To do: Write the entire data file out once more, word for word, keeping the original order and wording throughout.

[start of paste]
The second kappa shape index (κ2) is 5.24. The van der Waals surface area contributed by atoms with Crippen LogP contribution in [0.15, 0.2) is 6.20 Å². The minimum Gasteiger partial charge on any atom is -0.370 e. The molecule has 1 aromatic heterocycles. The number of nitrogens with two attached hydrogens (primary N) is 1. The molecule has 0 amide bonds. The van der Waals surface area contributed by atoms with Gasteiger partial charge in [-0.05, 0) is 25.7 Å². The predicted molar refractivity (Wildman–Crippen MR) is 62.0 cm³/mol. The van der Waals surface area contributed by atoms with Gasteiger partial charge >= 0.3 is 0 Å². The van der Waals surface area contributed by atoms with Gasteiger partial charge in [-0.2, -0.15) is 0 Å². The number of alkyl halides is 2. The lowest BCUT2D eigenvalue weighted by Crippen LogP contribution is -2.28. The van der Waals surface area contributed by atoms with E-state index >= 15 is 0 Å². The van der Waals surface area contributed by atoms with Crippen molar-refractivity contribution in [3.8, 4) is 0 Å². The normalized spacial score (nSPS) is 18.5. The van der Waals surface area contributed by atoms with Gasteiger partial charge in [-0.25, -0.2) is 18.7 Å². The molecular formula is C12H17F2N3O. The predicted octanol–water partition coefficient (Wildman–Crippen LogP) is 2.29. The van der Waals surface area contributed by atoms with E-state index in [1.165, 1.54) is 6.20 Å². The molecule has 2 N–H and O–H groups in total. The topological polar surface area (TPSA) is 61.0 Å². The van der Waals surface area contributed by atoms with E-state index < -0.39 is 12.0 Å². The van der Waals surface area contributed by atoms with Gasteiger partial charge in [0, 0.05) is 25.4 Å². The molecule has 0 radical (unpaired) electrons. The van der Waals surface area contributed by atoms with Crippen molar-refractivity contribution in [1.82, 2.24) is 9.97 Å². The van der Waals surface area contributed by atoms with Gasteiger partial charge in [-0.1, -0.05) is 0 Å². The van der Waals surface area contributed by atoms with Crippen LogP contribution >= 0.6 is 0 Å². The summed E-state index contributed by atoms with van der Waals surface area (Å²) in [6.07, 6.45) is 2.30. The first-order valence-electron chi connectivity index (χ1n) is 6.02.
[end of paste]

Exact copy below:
The second kappa shape index (κ2) is 5.24. The van der Waals surface area contributed by atoms with Crippen LogP contribution in [0.15, 0.2) is 6.20 Å². The minimum Gasteiger partial charge on any atom is -0.370 e. The molecule has 1 aromatic heterocycles. The number of nitrogens with two attached hydrogens (primary N) is 1. The molecule has 0 amide bonds. The van der Waals surface area contributed by atoms with Gasteiger partial charge in [-0.05, 0) is 25.7 Å². The predicted molar refractivity (Wildman–Crippen MR) is 62.0 cm³/mol. The van der Waals surface area contributed by atoms with Gasteiger partial charge >= 0.3 is 0 Å². The van der Waals surface area contributed by atoms with Gasteiger partial charge in [-0.2, -0.15) is 0 Å². The number of alkyl halides is 2. The lowest BCUT2D eigenvalue weighted by Crippen LogP contribution is -2.28. The van der Waals surface area contributed by atoms with E-state index >= 15 is 0 Å². The van der Waals surface area contributed by atoms with Crippen molar-refractivity contribution in [3.8, 4) is 0 Å². The normalized spacial score (nSPS) is 18.5. The van der Waals surface area contributed by atoms with Gasteiger partial charge in [-0.25, -0.2) is 18.7 Å². The molecular formula is C12H17F2N3O. The predicted octanol–water partition coefficient (Wildman–Crippen LogP) is 2.29. The van der Waals surface area contributed by atoms with E-state index in [1.165, 1.54) is 6.20 Å². The molecule has 2 N–H and O–H groups in total. The topological polar surface area (TPSA) is 61.0 Å². The van der Waals surface area contributed by atoms with E-state index < -0.39 is 12.0 Å². The van der Waals surface area contributed by atoms with Gasteiger partial charge in [0, 0.05) is 25.4 Å². The molecule has 0 radical (unpaired) electrons. The van der Waals surface area contributed by atoms with Crippen molar-refractivity contribution in [1.82, 2.24) is 9.97 Å². The van der Waals surface area contributed by atoms with Gasteiger partial charge in [-0.1, -0.05) is 0 Å². The van der Waals surface area contributed by atoms with Crippen LogP contribution >= 0.6 is 0 Å². The summed E-state index contributed by atoms with van der Waals surface area (Å²) in [6.07, 6.45) is 2.30. The first-order valence-electron chi connectivity index (χ1n) is 6.02.